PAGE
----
I am currently in Rosemont, Illinois, working at the 2017 National Sports Collectors Convention. This show is the annual Mecca for sports card and memorabilia collectors, and in many ways is as impressive as walking through a sports museum.
I walked the show floor all day today, looking for AFL material. While standard Fleer and Topps cards are plentiful, I did not see an abundance of high quality items pertaining to “The Other League.” There were a handful, however, that drew my attention.
Easily the most impressive piece that I saw was a 1968 Joe Namath game worn jersey that Heritage Auctions will be selling via live auction in October. They put an estimated value of $20,000 on this particular piece.
Down a couple of aisles from the Namath jersey, was a seller of game-worn material of all sports. This person had two AFL jerseys, both of which will also be coming up for auction in the near future. The first was Jim Otto’s 1969 AFL All-Star jersey, while the other was a 1967 Chargers jeersey worn by Ron Mix. The ’67 Chargers shirts were a far cry from the beautiful blue and gold that we associate with the team at that time. The Chargers attempted to use a cheaper material that season, and the resulting appearance is that or a glorified t-shirt. Still, game worn jerseys of Hall of Fame AFL legends are nothing to sneeze at.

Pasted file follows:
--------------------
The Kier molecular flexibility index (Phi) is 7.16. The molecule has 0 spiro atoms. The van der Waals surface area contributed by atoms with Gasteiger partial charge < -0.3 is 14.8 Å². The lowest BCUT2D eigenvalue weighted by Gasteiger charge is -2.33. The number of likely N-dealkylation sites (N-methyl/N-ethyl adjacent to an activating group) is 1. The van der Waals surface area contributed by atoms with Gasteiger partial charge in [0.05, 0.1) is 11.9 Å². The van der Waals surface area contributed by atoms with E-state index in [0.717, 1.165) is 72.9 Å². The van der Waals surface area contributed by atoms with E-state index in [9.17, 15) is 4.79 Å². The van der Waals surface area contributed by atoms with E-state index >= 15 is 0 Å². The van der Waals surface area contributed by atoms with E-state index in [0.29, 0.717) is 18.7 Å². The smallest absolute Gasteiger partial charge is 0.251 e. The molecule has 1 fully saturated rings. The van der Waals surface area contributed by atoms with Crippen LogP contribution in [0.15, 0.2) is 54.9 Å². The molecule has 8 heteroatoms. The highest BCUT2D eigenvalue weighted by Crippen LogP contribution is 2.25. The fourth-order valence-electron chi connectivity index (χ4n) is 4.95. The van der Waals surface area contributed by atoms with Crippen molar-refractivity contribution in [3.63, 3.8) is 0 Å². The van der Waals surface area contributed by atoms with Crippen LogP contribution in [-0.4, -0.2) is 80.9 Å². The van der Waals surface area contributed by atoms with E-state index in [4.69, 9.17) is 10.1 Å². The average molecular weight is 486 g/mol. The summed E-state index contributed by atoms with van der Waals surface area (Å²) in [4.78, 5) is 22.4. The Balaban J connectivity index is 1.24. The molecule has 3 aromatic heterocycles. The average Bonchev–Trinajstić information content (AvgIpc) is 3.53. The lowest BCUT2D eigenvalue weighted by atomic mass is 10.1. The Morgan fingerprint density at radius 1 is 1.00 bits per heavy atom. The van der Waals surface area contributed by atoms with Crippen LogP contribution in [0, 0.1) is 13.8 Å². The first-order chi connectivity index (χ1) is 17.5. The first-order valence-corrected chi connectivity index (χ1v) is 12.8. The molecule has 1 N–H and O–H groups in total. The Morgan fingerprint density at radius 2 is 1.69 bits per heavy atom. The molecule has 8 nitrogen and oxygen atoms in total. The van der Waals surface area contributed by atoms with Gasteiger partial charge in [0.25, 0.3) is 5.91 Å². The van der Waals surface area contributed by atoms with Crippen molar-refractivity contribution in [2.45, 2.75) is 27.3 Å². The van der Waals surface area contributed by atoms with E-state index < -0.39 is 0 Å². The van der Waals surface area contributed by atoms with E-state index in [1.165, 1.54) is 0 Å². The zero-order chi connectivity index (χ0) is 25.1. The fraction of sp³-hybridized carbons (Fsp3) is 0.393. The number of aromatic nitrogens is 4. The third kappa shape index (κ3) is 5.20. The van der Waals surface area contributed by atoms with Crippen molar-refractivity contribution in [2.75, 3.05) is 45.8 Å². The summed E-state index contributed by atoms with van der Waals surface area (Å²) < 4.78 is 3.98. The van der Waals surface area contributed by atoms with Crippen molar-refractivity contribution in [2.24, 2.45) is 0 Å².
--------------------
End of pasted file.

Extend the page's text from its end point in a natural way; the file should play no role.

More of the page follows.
One item that struck my eye was a piece of original comic artwork pertaining to the 1963 AFL Champion San Diego Chargers. This piece originated from the collection of the San Diego Hall of Champions Sports Museum, which recently shut its doors and consigned to have the archives sold.
Lastly, and always dear to my heart, were a handful of signed AFL cards that I purchased from a couple of different dealers. Sadly, every card in the group features a player who is now deceased.
In speaking with one dealer, he said that he gets frequent inquiries about AFL material from his customers, but it rarely able to satisfy their needs. He just can’t seem to locate anything beyond trading cards and game programs, which begs the question, “what happened to all of the stuff?”